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DWF Data Protection Insights November 2020

03 December 2020
Here is our round-up of the month's top data protection stories, together with practical advice on how to address the legal issues raised. 

This month's highlights include the European Commission and the EDPB's response to the Schrems II decision, in the publication of consultation versions of new and updated standard contractual clauses, supplementary measures and recommendations on essential guarantees for surveillance measures.

Regulatory guidance/campaigns/other news from the Information Commissioner's Office (ICO)/European Data Protection Board (EDPB)

EDPB/European Commission Guidance
This month's top data protection news is the publication of consultation drafts of:
  • updated standard contractual clauses for the transfer of data from the EEA to countries outside the EEA (third countries);
  • new standard contractual clauses between EEA controllers and processors;
  • recommendations on measures that supplement transfer tools to ensure compliance with the EU level of protection of personal; and
  • recommendations on the European Essential Guarantees for surveillance measures.

Recommendations on measures that supplement transfer tools to ensure compliance with the EU level of protection of personal data
Given the importance of these recommendations, we've focused on them to provide details of the key points, but feel free to scroll down for an overview of the other items published by the EDPB and European Commssion, as well as other news.

These were published in response to the recent Schrems II decision, in which the CJEU invalidated the Privacy Shield as a lawful basis for transferring personal data from the EEA to the USA, but stated that data exporters could continue to rely on the Standard Contractual Clauses (SCCs) provided that, in some circumstances, "additional measures" were put in place.  The EDPB's recommended measures include a six-step approach to compliance:
  • Know your transfers – map all your transfers of personal data to third countries.
  • Verify the transfer tool your transfer relies on – is the transferee's country/sector covered by an adequacy decision?  If not, if the transfers are regular and repetitive, you need to rely on a transfer tool listed under Article 46 (usually standard contractual clauses or binding corporate rules).  You can only rely on a derogation under Article 49 for occasional and non-repetitive transfers.
  • Assess whether there is anything in the law or practice of the third country that may affect the effectiveness of the appropriate safeguards of the transfer tools you are relying on, in the context of your specific transfer. Your assessment should focus on the transfer tool you are relying on, the legislation in the country to which the data is being transferred and whether it may undermine the level of protection the safeguard provides.  To help you to conduct this assessment, you should refer to the EDPB European Essential Guarantees recommendations (see below).
  • Identify and adopt supplementary measures that are necessary to bring the level of protection of the data transferred up to the EU standard of essential equivalence - This step is only necessary if your assessment reveals that the third country legislation affects the effectiveness of the transfer tool you are relying on or you intend to rely on to make the transfer. Annex 2 of the recommendations contains examples of supplementary measures with some of the conditions they would require to be effective.  Importantly, it also contains examples of scenarios where no effective measures could be found, in which cases the transfer could not go ahead.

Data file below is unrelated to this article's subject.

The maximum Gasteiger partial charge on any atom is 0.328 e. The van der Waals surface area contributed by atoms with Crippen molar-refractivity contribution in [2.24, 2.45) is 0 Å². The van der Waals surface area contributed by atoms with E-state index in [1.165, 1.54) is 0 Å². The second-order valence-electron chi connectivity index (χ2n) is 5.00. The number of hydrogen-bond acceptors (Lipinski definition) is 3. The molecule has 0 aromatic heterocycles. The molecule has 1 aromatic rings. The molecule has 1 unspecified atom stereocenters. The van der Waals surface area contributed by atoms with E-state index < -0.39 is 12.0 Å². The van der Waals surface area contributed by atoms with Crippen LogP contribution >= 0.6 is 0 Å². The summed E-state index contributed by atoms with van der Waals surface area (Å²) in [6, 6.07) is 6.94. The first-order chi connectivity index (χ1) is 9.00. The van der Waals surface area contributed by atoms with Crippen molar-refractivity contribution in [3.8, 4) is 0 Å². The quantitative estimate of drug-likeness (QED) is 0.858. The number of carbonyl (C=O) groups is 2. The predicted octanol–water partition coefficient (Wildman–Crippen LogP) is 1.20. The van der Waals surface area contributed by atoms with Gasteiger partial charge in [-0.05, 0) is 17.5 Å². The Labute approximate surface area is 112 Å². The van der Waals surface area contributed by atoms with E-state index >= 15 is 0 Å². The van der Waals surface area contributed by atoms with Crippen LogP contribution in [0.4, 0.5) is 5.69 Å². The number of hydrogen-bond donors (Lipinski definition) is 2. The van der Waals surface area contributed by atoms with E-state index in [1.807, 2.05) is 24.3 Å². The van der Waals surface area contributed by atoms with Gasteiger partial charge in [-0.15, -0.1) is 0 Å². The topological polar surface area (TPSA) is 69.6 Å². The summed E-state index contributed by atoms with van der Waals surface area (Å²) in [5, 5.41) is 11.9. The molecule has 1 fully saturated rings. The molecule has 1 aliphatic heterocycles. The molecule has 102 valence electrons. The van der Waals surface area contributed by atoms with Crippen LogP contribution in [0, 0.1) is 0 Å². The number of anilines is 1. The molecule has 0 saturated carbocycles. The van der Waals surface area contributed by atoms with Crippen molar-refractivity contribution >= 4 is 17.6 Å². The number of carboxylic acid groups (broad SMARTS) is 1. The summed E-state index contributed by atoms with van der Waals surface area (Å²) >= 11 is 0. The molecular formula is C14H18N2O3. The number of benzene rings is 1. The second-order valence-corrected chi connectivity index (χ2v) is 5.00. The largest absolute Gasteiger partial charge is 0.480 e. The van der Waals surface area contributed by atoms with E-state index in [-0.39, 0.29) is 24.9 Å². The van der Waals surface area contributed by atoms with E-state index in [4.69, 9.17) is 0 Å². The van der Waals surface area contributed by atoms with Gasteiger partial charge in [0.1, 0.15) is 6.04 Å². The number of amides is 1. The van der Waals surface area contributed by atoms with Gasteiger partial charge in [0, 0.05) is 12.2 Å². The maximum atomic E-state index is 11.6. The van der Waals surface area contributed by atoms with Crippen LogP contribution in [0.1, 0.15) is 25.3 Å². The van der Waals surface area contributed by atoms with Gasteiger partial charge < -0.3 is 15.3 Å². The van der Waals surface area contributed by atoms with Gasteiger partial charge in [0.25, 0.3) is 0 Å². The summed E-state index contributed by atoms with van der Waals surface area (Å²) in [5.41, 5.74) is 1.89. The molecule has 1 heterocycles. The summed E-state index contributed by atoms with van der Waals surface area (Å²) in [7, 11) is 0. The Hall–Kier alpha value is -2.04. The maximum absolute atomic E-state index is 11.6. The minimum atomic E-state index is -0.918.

The categories of supplementary measure covered are:
  • Technical measures, including strong encryption, pseudonymisation and split processing, where the personal data is split so that the data subject(s) cannot be identified;
  • Additional contractual measures, such as:
  • Requiring the recipient to: implement specific technical measures; provide information about public authorities' access to personal data in its country; or certify that it has not created back doors or similar programming or changed its business processes in a way that could be used to access the data and that national law does not require it to do so. 
  • Including the right to conduct audits on short notice.
  • Requiring the recipient to inform the exporter promptly if the recipient is unable to comply with its commitments.
  • Where permitted by national law, provide for a "warrant canary" method, where the recipient commits to publish regular cryptographically signed messages confirming that it has not been ordered to disclose personal data.
  • Requiring the recipient to review the legality of any order to disclose data, and challenge such orders where appropriate.
  • Organisational measures, such as putting in place internal policies for governance of transfers, particularly with groups of enterprises; and developing specific training for personnel in charge of managing public authority requests to access personal data.
  • Transparency and accountability measures, such as:
  • Recording the requests for access received from public authorities and the response provided, alongside the legal reasoning and personnel involved.  The importer should provide these to the exporter, who can then provide them to data subjects where required.
  • Regular publication of transparency reports or summaries regarding governmental requests for access to data and the kind of reply provided, where local law allows this.
  • Organisation methods and data minimisation measures – implementing a strict "need-to-know" principle, and considering whether the processing needs the full database, or only the transfer of a limited dataset.